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Monday, January 19, 2015

Worship Leader: My Journey Away From Contemporary Worship Music

By Rick Pearcey • January 19, 2015, 11:52 AM

Writing at AnchorLine, Dan Cogan explains why, having been "what many would call a 'worship leader'  for close to two decades," he now "would make the case for the abandonment of most contemporary songs."

Cogan begins by detailing his early heartfelt commitment to contemporary worship music. "When I first became involved in 'worship ministry' in an Assemblies of God youth group we sang such songs as The Name of the Lord Is a Strong Tower, As the Deer, Lord I Lift Your Name on High, and others of the era of the 1980s and 90s. Ours was considered a stylistically progressive church since we used almost exclusively contemporary songs," Cogan writes.

During this period, whenever Cogan would "visit a 'traditional' church, not only would I be unfamiliar with the hymns, I would also likely cringe when they sang them and in my heart ridicule them (the people rather than the songs) as being old-fashioned."

Cogan explains how, "over the years when I would occasionally hear a hymn, the language was always strikingly foreign, with Ebenezers and bulwarks, diadems and fetters. Which only served to confirm my bias that hymns were simply out-of-date. They had served their purpose. They had run their course."

But as he matured, Cogan noticed something was missing. Around seven years ago, the "problem with my youthful logic" began to surface. "I had come to recognize that these ancient hymns accomplished something that the new songs weren’t."

Yes, the newer worship songs "seemed to take the listener on an exciting and emotional rollercoaster," but the "old hymns engaged the mind with deep and glorious truths that when sincerely pondered caused a regenerated heart to humbly bow before its King."

When Cogan accepted his "first post as a paid member of a church staff in 2007, he "began the practice of singing one hymn each week. There were times where my peers would teasingly ask what an 'Ebenezer' was."

He would offer a "basic definition of these seemingly obsolete words we were singing, and the "response was usually something akin to, 'Oh? Cool. I never knew that!," Cogan writes. "They were being challenged to learn, not merely a new word, but how to ponder the things of God deeply when we sing His praises."

Cogan says the criteria for selecting worship music has become "more and more thorough," and "hymns have begun to take precedent in my song selection for two reasons."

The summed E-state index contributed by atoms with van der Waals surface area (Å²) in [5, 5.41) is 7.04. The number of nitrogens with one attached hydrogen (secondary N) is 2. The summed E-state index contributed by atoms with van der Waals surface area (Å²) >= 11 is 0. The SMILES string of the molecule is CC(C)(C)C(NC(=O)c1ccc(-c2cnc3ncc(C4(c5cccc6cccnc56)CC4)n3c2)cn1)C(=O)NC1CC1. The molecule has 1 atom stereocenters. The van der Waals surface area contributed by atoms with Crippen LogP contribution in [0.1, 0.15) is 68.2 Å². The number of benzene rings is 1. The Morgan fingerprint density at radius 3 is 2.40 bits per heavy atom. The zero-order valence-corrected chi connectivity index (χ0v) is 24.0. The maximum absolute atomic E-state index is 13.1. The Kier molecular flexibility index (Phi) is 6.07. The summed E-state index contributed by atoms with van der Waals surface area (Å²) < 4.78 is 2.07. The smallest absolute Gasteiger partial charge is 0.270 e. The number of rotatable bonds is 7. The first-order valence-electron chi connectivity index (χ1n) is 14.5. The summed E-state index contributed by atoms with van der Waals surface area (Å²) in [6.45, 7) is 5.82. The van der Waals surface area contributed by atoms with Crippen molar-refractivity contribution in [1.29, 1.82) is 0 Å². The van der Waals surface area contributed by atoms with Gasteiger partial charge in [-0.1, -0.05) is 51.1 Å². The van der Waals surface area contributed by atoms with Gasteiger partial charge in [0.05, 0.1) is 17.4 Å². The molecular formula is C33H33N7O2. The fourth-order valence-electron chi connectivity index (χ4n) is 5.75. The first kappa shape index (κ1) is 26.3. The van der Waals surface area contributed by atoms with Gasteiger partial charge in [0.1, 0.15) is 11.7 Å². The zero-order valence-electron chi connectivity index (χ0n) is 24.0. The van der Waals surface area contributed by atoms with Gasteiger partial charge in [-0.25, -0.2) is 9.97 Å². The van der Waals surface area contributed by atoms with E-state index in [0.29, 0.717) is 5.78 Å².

The first reason is that "hymns have been sung by the giants of the faith who have gone on before us over the last two millennia." Cogan writes:

When we sing A Mighty Fortress Is Our God, we join with Martin Luther who wrote it, and with Calvin and Spurgeon and Edwards who invariably sang and cherished it. When we sing It Is Well With My Soul we are encouraged by the faith of Horatio Spafford who wrote the hymn in the wake of the tragic death of his four daughters. . . . The fact that we can join with generations past and be reminded that the Church is vastly larger than our local congregation, farther reaching than our town or state or country, and much, much older than the oldest saint living today. . . . This should birth in us a desire to sing the songs that our Family has sung together for two-thousand years.

The second reason is that "content of hymns is almost always vastly more theologically rich." Cogan explains:

The theology in the hymns is typically more sound or healthy than much of contemporary worship music. As I said earlier, contemporary songs engage our emotions more often, where the hymns engage our hearts by way of the mind.

To illustrate his point, Cogan contrasts One Thing Remains ("one of the top ten contemporary songs being sung in American evangelical churches right now") with Rock of Ages (the classic hymn by Augustus Toplady).

"There is nothing in the song particularly bad" in One Thing Remains," says Cogan, but it seems to him that the "purpose of the song is to work the listeners into an emotional state." He quotes the chorus: 

Your love never fails / It never gives up / Never runs out on me / Your love never fails / It never gives up / Never runs out on me / Your love never fails / It never gives up / Never runs out on me / Your love / Your love / Your love.

"With the repetition of a simple lyric like that, it isn’t a stretch to say that the composers’ goal was not to engage the listeners mind," Cogan observes.

Turning to Rock of Ages, Cogan notes that the hymn is both "doctrinally sound" and "a very moving song of our dependance upon Christ our Rock." He quotes from the hymn:

Rock of Ages cleft for me / Let me hide myself in Thee / Let the water and the blood / From Thy wounded side which flowed / Be of sin the double cure / Save from wrath and make me pure.

Cogan concludes: "So I make this plea to my fellow ministers, do not neglect these milestones from ages past. In fact, I would make the case for the abandonment of most contemporary songs."

He recommends that, "if you choose a song for congregational worship based on its content (say you have chosen a contemporary song because of it's focus on the Cross), do the hard work of finding a hymn that more than likely addresses the same topic or doctrine in a much deeper way.

"If on the other hand you have chosen a song because of the way it feels or the emotion it evokes, ask yourself whether you are depending upon the Holy Spirit or your own skills to engage our brothers and sisters in singing to our King."

Cogan's article has garnered 254 responses.